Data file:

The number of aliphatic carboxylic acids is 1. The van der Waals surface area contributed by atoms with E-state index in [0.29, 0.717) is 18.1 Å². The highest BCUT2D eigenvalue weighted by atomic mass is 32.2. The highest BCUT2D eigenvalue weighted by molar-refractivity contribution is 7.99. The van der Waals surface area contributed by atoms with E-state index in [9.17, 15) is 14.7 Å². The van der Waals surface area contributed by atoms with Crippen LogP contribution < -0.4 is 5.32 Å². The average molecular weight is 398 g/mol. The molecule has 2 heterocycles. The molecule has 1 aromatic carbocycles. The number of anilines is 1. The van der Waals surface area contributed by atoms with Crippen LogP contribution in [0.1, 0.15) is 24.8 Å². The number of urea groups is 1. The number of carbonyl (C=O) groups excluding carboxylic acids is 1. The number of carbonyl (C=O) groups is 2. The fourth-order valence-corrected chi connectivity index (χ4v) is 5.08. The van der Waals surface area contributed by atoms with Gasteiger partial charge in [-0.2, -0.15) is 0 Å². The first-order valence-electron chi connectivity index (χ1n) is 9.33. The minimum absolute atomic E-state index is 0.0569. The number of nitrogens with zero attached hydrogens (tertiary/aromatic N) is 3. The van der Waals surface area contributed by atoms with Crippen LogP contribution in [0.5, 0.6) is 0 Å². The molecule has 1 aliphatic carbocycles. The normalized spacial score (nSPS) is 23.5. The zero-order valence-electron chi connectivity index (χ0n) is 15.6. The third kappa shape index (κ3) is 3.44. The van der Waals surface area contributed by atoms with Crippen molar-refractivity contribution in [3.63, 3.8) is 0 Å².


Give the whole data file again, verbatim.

The number of aliphatic carboxylic acids is 1. The van der Waals surface area contributed by atoms with E-state index in [0.29, 0.717) is 18.1 Å². The highest BCUT2D eigenvalue weighted by atomic mass is 32.2. The highest BCUT2D eigenvalue weighted by molar-refractivity contribution is 7.99. The van der Waals surface area contributed by atoms with E-state index in [9.17, 15) is 14.7 Å². The van der Waals surface area contributed by atoms with Crippen LogP contribution < -0.4 is 5.32 Å². The average molecular weight is 398 g/mol. The molecule has 2 heterocycles. The molecule has 1 aromatic carbocycles. The number of anilines is 1. The van der Waals surface area contributed by atoms with Crippen LogP contribution in [0.1, 0.15) is 24.8 Å². The number of urea groups is 1. The number of carbonyl (C=O) groups excluding carboxylic acids is 1. The number of carbonyl (C=O) groups is 2. The fourth-order valence-corrected chi connectivity index (χ4v) is 5.08. The van der Waals surface area contributed by atoms with Gasteiger partial charge in [-0.2, -0.15) is 0 Å². The first-order valence-electron chi connectivity index (χ1n) is 9.33. The minimum absolute atomic E-state index is 0.0569. The number of nitrogens with zero attached hydrogens (tertiary/aromatic N) is 3. The van der Waals surface area contributed by atoms with Crippen LogP contribution in [0.5, 0.6) is 0 Å². The molecule has 1 aliphatic carbocycles. The normalized spacial score (nSPS) is 23.5. The zero-order valence-electron chi connectivity index (χ0n) is 15.6. The third kappa shape index (κ3) is 3.44. The van der Waals surface area contributed by atoms with Crippen molar-refractivity contribution in [3.63, 3.8) is 0 Å².